What's Best With Backrubs?

Copyright © Fred Flaxman, 1997


As the earth has hurried around the sun almost one more time since I was born, I got to thinking about what I would like most for my birthday. Since the best things in life are supposedly free, and my household isn't exactly experiencing a financial surplus at this moment, a good, old-fashioned backrub would hit the spot, so to speak. And it would seem a particularly relevant gift since one's birthday suit is the most appropriate attire for the occasion.

But it raises an important aesthetic question: what music goes best with a backrub? And that, as it happens, is the subject of this serious discourse.

The music selected should reflect the type and style of backrub desired, the mood of the backrubbee and the backrubber, and the time of day that it is to be administered.

For example, there are those who like to be sat on, pounded with fists and pushed in with great force from above. In such cases the music chosen should be forceful, loud, rhythmic and highly vocal. Carl Orff's Carmina Burana might do the trick. I like the Telarc release (CD-80056) with Robert Shaw conducting the Atlanta Symphony Orchestra and Chorus.

Or try Orff's Catulli Carmina on Newport Classic (NCD 60118) with William Noll conducting the Choral Guild of Atlanta. This is a superb digital recording and interpretation. I only wish Newport hadn't paired it with Iggy Stravinsky's Les Noces, which, in my opinion, is not good for backrubs or anything else.

There are those who prefer more of a tickle than a rub, with finger tips going lightly and rapidly up and down the back. Any scherzo by Felix Mendelssohn would do the trick, but I think first of his Midsummer Night's Dream, which I have on a Philips CD (411 106-2) with Neville Marriner conducting the Philharmonia Orchestra, along with the Ambrosian Singers led by John McCarthy.

But have you ever tried old Nick Rimsky-Korsakov's Flight of the Bumblebee for this purpose? You can pick this up for a song, if you'll excuse the expression, along with other "Rimsky-Korsakov's Greatest Hits" on CBS (MLK-45811), though this is an old analog recording by Kostelanetz and the Columbia Symphony.

I imagine that most people prefer a variety of backrub techniques and an alternation between them. I don't know for sure, since I haven't conducted a survey. Perhaps I should do that before I start coming out with such brash statements in print. Anyway, I know I do.

For this you want to select CDs which offer a lot of variety. Suites are one form that is often perfectly suited to the task. Theme and variations often work well, as well. The most famous backrub record of all times is in that form: Bolero by Maury Ravel. I recommend Danny Barenboim conducting the Orchestre de Paris on Deutsche Grammophon 400 061-2. It also contains the Pavane pour une infante defunte (I think that means Pavane for a Jewish princess, but if you don't believe me, go learn French yourself), La Valse and Daphnis et Chloe: Fragments symphoniques -- all of which is also nice rubbingmusik.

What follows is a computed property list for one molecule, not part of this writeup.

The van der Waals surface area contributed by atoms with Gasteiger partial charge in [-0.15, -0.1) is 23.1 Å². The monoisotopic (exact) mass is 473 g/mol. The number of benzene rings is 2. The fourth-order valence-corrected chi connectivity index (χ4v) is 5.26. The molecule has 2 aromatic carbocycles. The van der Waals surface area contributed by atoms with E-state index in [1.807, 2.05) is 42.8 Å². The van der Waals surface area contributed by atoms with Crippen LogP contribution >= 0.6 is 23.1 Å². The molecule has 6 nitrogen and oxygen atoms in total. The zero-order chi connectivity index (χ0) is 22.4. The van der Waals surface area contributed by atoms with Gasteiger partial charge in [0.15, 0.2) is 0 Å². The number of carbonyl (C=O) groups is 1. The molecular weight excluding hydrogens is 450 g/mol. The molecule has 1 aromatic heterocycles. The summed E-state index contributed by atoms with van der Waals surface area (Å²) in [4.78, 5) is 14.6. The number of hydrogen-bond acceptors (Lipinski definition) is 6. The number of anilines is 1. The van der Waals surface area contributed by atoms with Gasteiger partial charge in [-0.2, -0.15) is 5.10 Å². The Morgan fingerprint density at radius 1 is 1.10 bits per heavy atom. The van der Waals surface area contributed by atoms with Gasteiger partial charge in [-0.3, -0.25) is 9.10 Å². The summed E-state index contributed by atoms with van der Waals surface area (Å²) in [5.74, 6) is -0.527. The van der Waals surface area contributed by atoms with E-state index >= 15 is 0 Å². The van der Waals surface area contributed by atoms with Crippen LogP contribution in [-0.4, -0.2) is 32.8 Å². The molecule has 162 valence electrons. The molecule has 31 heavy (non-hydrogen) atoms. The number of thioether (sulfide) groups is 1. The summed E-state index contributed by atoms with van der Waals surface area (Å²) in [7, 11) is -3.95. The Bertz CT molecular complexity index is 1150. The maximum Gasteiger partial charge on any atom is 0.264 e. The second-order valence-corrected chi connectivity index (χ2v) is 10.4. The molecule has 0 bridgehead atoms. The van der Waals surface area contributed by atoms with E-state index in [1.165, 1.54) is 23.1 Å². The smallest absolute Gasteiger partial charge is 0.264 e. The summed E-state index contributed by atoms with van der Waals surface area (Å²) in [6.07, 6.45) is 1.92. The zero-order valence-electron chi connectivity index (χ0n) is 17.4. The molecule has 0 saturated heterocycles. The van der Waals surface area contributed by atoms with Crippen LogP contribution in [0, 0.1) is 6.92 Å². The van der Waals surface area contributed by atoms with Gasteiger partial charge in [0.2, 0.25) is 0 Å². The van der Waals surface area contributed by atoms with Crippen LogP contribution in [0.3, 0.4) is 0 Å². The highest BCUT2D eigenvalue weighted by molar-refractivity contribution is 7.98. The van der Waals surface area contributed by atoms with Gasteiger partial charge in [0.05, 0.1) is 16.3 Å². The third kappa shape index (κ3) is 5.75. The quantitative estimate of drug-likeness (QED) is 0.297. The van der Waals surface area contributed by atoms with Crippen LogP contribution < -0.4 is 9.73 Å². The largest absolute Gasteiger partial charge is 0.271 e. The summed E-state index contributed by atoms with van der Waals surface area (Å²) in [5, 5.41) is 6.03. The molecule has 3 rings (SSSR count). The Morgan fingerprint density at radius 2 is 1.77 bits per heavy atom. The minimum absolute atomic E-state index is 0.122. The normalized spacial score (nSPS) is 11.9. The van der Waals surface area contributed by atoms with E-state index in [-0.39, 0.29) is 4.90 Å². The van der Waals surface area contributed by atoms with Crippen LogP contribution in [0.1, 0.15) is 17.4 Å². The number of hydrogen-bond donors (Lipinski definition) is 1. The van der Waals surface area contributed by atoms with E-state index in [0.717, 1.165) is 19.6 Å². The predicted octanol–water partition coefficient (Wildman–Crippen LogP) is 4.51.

Bolero was introduced to a mass audience in the movie "10." But was that a backrub that was going on? I can't remember. I'd better rent the video and look at it again and again and again, just to make sure. (Writing about backrubs is just the right assignment for a lazy researcher like me.)

I have just received and tested out a new CD which I found works very well on a sunny Sunday morning: Frankie Liszt's Opera Transcriptions, performed by Jean-Yves Thibaudet at the piano, digitally recorded by London (436 736-2). It will take you through keyboard-tickling, arpeggio-packed excerpts from Joe Verdi's Rigoletto through Charlie Gounod's Faust to Pete Tchaikovsky's Eugene Onegin, a piece by Wolfie Mozart as adapted by Ferdie Busoni, and several works by Dick Wagner. With a total timing of almost an hour and nine minutes, this CD should last a full two backrubs without repeating material.

For a variety-packed Saturday night special backrub, you can't go wrong with Nickie Rimsky-Korsakov's Scheherazade. I recommend another London recording here with Chuck Dutoit conducting the Orchestre Symphonique de Montreal (410 253-2). If the piece finishes before the rub, the whole affair can come to an exciting climax to the rhythmic dances of the Capriccio Espagnol, which concludes this digital disc.

Suppose a soft, soothing rub is more to your taste (or should I say "feel"), the three Gymnopedies and other piano works by Erik Satie should be just right for the mood. I recommend this music for a sleep-inducing, late-night rub. If you use it in the morning, you'll never get up. London strikes again with their recording by pianist Pascal Roge (410 220-2). This CD seems especially designed for adult bedroom use. After the three Gymnopedies, the next work is entitled Je te veux. If you don't know what that means, that should teach you for not taking French when you had the chance!

Which leads me, finally, to one of my favorite pieces of backrub music: The Carnival of the Animals by Camille Saint-Saens. This is one work that your cat or dog will appreciate as well, and, if your household is anything like ours, those are the guys who get the most backrubs. For rubbing purposes, it's best not to have the accompaniment of the clever, but distracting, Ogden Nash verses. I recommend the Virgin Classics digital recording (VC 7 90751-2) with the Nash Ensemble of London (no relations of Ogden's, as far as I know). This CD has the extra advantage of including two genuine compact discoveries: Saint-Saens' Piano Trio in F, Op. 18 and his Septet in E-flat, Op. 65 for trumpet, string quintet and piano. And they make great backrubmusik as well!

I wonder what they called Camille for short?


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